Expats living in Teresina, Brazil, can take advantage of the city’s laid back attitude. Although it is a large city it maintains a small-town feeling and is one of the hottest places in Brazil, known locally as the “Capital of Sun and Light”. Expatriates in Teresina enjoy year-round heat with a rainy season in the summer and autumn that produces many thunderstorms. Teresina has a well-maintained subway system with nine stations, and several bus services throughout the city. Unlike most Brazilian cities, Teresina is not on the coast and instead benefits from the Poti and Parnaiba rivers. The surrounding areas have extensive wildlife and biodiversity and there is an environmental park with gazebos just outside the city. Expats living in Teresina can experience both old and contemporary landmarks such as the Nossa Senhora do Amparo church and the more recent Estaiada Bridge, which offers panoramic views of the city during the day and lights up with changing colors after sunset.
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Expats moving to Teresina can take advantage of the national Teresina Airport, also known as Senador Petronio Portella and catch a connecting flight from one of Brazil’s international airports. However, knowing how to get to the city is not the only thing expats moving to Teresina need to think about. Arranging visas to move to Brazil isn’t always easy, especially if you have family moving with you. There are a wide range of considerations to take into account when relocating and the prospect of fitting into a new community can be scary, especially if you do not speak Portuguese, the local language. InterNations can help you establish first links in your area as well as further afield through social networking. Discussion groups in such topics as art and entertainment, as well as sports and leisure can help you learn about local culture and what you can do for fun, whilst online forums with posts in categories like expat Q&A and travel can help you figure out more practical concerns.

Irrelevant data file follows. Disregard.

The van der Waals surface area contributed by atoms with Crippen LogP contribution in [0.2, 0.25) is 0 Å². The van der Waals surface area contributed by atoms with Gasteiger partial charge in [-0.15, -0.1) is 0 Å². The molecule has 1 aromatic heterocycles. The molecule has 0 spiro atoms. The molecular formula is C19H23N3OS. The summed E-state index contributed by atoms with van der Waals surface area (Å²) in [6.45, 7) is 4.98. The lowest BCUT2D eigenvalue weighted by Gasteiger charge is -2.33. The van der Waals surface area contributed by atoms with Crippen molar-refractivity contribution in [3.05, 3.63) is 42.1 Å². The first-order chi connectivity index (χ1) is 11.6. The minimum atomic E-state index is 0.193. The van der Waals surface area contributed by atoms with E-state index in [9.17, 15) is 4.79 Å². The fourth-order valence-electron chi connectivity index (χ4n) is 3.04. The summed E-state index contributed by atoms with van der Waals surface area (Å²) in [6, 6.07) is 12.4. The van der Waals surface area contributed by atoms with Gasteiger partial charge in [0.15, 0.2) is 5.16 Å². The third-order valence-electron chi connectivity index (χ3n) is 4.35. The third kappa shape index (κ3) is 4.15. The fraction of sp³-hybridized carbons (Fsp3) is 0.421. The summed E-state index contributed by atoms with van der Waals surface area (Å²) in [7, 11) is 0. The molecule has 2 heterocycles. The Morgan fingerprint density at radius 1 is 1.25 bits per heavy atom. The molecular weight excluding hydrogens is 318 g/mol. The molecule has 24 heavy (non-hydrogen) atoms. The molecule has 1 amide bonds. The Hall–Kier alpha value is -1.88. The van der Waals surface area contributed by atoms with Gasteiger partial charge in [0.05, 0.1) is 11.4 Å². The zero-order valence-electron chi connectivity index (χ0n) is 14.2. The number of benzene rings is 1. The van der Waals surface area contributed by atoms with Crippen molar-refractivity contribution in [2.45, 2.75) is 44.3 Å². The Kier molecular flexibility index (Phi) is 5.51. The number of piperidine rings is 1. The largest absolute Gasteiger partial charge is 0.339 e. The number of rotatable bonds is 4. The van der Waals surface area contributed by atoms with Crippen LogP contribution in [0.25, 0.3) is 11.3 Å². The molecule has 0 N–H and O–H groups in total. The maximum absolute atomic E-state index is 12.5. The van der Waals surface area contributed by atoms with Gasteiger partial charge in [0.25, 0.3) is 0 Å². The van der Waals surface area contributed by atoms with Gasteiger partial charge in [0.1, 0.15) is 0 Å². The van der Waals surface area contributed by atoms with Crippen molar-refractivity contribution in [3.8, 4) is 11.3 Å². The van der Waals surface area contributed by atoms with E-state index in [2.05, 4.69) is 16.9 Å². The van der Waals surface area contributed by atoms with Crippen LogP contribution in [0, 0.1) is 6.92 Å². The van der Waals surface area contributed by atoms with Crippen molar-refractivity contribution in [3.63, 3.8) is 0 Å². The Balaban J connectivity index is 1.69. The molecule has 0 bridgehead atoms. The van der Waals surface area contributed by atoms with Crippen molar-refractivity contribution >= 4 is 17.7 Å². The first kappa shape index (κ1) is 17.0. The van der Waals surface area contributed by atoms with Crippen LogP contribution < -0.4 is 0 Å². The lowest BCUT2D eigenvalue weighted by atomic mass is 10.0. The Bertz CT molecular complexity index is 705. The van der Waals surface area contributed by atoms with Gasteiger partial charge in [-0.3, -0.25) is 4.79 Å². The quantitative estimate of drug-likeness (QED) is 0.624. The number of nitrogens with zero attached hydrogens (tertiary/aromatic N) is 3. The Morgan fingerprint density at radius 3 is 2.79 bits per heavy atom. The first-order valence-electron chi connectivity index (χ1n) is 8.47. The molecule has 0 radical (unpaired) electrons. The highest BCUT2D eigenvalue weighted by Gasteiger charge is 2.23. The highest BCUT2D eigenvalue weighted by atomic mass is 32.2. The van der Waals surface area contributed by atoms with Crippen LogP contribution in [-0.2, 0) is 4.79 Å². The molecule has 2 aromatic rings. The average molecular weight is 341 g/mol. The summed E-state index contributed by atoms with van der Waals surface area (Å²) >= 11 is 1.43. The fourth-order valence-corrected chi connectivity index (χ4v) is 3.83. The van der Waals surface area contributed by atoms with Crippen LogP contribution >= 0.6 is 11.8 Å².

Many expatriates work in Teresina’s import and export industries that focus around the extensive textile and garment industry in the city. Communicating in Portuguese with colleagues and employees may be difficult for some expats in Teresina, but is helped by the fact that both English and Spanish are part of the high school curriculum in the area so most residents have at least some knowledge of the English language. Working in Teresina as an expat can produce its own unique challenges, which is why InterNations also offers a broad content section, including the Expat Magazine, which features, among other things, personal accounts and experiences from other expatriates dealing with similar issues. Further in-house articles covering topics such as expatriate insurance, communicating cross-culturally, and working abroad can further help you navigate your new life in Teresina.